Dundalk Democrat, November 17th 1923

 

THE PRISONERS

 

Since the majority of prisoners here went off hunger striking there has been little of note to record in connection with the recent campaign of demonstrations which kept Dundalk in a state of excitement for a little while. It is now learned that all the prisoners who were in Dundalk jail, with the exception of a dozen, have been removed.

 

Some few Dundalk prisoners who had been in Southern jails were released during the week. Friends of others believe they will be at liberty almost immediately.

 

 

Dundalk Democrat, December 12th 1923

 

DUNDALK PRISONERS HOME

 

Practically all the Dundalk men who have been in jails or internment camps for months past were released during the week. The biggest batches arrived here on Monday night and Tuesday morning. Most of the men look well, their terms of imprisonment showing little signs. Naturally they are all delighted to be at home for Christmas.

 

 

1920 Burning of Blackrock RIC Barracks 1922 Bombing at Dundalk Jail 1923 Hunger Strike in Dundalk Jail 1924 Shooting at Dowdallshill Graveyard Dundalk

 

 

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1924 Shooting at Dowdallshill Graveyard, Dundalk

 

 

DUNDALK DEMOCRAT, October 18, 1924

 

THE EXECUTED MEN

 

In yesterday's papers it was announced that the Government had decided to hand over the bodies of the men executed during the civil strife in 1922-23. The intimation to the relatives stated that if they did not notify their intention of claiming the remains before Monday next, the military authorities would have them buried in sanctified ground.

 

Almost eighty executions took place altogether, and six of these were in Dundalk. At the County Jail on the morning of January , 13th 1922 three young men, Thos. McKeown, Piedmont, Bellurgan ; John McNulty, Carromannon, Balleeks, Co. Armagh, and Thomas Murray, Kilcarn, Navan, were shot on a charge of being in possession of firearms. Little over a week later (Jan. 22nd), three more also paid the supreme penalty at the Military Barracks. They were Jas. Melia, Bridge Street, Dundalk; Thomas Lennon, Dowdallshill and Joseph Ferguson, Gyles' Quay. The two former had been captured with arms at Dowdallshill on 7th January, and Ferguson was found in possession of a revolver at Lordship Hall on the same date.

 

It is understood that application has been made for the bodies of all six.

 

It was reported yesterday that the bodies in the Military Barracks had been exhumed, but on enquiry from the military last evening it was learned that so far no move had been made locally in the matter, and it was intimated that all applications would have to go to General Headquarters in Dublin.

 

 

 

 

DUNDALK DEMOCRAT, Saturday, November 1, 1924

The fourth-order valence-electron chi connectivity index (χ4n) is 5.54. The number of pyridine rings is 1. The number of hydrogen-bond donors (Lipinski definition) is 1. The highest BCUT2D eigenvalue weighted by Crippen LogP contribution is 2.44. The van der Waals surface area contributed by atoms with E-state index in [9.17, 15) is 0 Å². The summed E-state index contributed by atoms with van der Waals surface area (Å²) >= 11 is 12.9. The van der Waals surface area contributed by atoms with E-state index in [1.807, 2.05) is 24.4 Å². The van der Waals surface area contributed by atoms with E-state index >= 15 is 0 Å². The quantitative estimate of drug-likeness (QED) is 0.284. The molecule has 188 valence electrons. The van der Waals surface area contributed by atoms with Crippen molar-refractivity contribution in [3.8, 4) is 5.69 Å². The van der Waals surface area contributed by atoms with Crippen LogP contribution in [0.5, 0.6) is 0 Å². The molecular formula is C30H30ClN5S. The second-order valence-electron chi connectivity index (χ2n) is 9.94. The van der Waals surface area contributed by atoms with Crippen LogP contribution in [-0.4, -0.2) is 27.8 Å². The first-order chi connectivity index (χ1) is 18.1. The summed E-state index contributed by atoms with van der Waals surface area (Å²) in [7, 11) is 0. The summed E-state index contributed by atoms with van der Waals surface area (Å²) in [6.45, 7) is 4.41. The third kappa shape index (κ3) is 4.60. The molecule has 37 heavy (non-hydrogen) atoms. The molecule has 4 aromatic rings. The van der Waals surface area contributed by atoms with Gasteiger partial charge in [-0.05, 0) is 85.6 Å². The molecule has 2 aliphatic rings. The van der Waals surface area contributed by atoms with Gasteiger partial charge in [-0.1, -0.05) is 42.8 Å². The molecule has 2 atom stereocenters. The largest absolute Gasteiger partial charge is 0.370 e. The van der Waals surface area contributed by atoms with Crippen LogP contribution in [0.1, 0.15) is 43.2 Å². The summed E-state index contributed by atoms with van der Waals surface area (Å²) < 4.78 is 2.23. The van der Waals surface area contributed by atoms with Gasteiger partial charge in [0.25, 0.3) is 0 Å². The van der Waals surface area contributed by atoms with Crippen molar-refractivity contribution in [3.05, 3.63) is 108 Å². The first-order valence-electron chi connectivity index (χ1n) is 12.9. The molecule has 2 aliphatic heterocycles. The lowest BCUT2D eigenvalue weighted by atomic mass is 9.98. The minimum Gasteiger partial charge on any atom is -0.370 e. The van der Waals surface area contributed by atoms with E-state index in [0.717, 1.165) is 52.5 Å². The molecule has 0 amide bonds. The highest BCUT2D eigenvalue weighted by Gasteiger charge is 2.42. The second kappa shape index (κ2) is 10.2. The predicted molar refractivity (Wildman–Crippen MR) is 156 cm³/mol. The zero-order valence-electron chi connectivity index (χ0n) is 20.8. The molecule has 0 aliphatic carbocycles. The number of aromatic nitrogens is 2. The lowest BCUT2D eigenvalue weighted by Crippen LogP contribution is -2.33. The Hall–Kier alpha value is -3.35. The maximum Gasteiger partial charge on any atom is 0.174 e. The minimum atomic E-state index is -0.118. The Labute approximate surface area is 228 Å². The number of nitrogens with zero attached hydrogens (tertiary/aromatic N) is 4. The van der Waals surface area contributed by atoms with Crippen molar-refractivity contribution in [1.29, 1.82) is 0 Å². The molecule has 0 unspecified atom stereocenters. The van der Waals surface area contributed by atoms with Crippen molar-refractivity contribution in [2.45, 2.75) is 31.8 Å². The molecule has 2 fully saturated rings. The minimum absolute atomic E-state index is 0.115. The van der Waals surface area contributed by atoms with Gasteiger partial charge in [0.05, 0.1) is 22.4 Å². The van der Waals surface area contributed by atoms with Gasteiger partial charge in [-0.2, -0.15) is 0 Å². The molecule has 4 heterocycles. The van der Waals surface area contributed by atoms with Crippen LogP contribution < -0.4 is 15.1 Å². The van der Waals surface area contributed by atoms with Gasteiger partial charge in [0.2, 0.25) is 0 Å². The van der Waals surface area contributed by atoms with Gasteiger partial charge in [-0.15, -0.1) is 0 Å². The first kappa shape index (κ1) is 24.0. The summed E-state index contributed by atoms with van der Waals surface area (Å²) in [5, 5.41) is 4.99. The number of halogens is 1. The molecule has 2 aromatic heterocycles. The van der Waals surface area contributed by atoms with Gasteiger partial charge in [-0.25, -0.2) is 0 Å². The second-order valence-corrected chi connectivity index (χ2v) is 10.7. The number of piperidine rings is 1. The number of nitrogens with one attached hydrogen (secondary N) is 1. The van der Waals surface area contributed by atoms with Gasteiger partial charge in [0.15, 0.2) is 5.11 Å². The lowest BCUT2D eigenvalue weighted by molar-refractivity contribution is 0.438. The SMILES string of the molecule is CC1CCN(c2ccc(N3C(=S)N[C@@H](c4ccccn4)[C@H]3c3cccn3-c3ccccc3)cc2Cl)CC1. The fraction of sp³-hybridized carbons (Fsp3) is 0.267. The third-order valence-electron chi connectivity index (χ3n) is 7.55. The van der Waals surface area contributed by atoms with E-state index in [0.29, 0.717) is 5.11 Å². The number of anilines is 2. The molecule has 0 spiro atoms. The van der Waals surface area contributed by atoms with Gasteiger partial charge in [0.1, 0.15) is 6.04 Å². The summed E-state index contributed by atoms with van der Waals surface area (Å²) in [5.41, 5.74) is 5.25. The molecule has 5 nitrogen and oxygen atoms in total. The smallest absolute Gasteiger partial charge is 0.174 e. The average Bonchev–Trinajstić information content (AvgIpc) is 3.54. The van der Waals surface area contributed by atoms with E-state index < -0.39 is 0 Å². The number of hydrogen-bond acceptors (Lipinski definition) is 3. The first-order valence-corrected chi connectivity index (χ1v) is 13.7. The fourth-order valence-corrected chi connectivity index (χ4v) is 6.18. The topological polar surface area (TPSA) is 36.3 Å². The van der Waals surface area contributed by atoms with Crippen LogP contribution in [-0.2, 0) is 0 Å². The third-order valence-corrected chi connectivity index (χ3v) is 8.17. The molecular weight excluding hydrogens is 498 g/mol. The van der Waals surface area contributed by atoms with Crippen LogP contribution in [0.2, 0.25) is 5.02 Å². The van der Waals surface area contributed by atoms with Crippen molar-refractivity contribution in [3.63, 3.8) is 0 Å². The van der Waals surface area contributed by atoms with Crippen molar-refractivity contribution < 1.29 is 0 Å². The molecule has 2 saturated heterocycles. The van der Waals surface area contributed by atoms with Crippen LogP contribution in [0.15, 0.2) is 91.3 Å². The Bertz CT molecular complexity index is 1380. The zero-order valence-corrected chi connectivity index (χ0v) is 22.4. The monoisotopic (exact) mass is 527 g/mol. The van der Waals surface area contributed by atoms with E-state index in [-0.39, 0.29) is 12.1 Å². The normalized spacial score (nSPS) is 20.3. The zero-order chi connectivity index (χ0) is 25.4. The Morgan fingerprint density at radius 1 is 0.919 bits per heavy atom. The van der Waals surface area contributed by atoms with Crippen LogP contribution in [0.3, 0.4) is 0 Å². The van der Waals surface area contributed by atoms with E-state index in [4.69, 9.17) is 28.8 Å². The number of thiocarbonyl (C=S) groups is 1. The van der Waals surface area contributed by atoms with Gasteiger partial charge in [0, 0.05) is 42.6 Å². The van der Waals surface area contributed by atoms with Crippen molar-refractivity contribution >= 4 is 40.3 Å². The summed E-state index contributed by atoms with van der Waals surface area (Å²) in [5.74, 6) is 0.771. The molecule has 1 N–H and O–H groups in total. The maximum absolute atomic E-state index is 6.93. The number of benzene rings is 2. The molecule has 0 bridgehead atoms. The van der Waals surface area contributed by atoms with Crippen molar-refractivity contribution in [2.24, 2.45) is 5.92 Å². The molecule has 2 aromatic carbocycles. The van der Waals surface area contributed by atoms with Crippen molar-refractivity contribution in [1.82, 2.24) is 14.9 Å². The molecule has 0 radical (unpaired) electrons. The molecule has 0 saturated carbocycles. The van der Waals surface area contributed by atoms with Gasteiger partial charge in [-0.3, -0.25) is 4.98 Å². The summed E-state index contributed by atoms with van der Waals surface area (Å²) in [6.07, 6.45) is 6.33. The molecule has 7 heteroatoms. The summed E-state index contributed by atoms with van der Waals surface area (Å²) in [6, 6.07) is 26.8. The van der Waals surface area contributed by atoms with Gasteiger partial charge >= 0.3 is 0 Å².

GUNFIRE!

 

EXTRAORDINARY GRAVEYARD SCENES IN DUNDALK

 

Military and Civilians "Blaze Away" Over Dead Bodies.

 

Hundreds of Shots Fired in Cemetery

 

The Burial of the Executed Louthmen

 

St. Patrick's Cemetery, Dowdallshill, was on Thursday afternoon the scene of the most extraordinary occurrence to which Dundalk was ever treated, and when we consider the many strange happenings which have taken place in this town during the last five years, that is saying much.

 

The occasion for this latest and greatest sensation was the re-internment of six young men who had been executed here in January 1922.

 

When the coffins had been laid in the graves six young men proceeded to fire three volleys from revolvers. Military, who were on duty inside and outside the cemetery, rushed in with fixed bayonets towards the men.

 

Hundreds of shots were exchanged between the soldiers and the armed civilians.

 

Many hundreds of people who were in the cemetery at the time became panic stricken at the extraordinary happening. Women and children shrieked and all made a mad rush for shelter. Lucky ones got behind tombstones, while others, heedless of the rain, stretched themselves on the wet grass. Wreaths were broken and graves trampled on in a scramble to get out of the way of the whizzing bullets.

 

Many people were injured in the panic. One young man was brought to hospital seriously wounded by a bullet wound in his abdomen.

 

Last Thursday was the occasion of an remarkable public funeral in Dundalk, when the bodies of six young men who were executed here were laid to rest in the Republican Plot in St. Patrick's cemetery. Though the afternoon was wet and unpleasant, there was a remarkable assemblage of people to pay a last tribute to the young lads whose executions caused such widespread sorrow in the town and the surrounding districts. perhaps the most poignant feature of the executions at the time was that three of the lads were barely out of their teens. Besides, all of them had been extremely popular and their deaths under such circumstances, saddened everybody no matter what their political views were.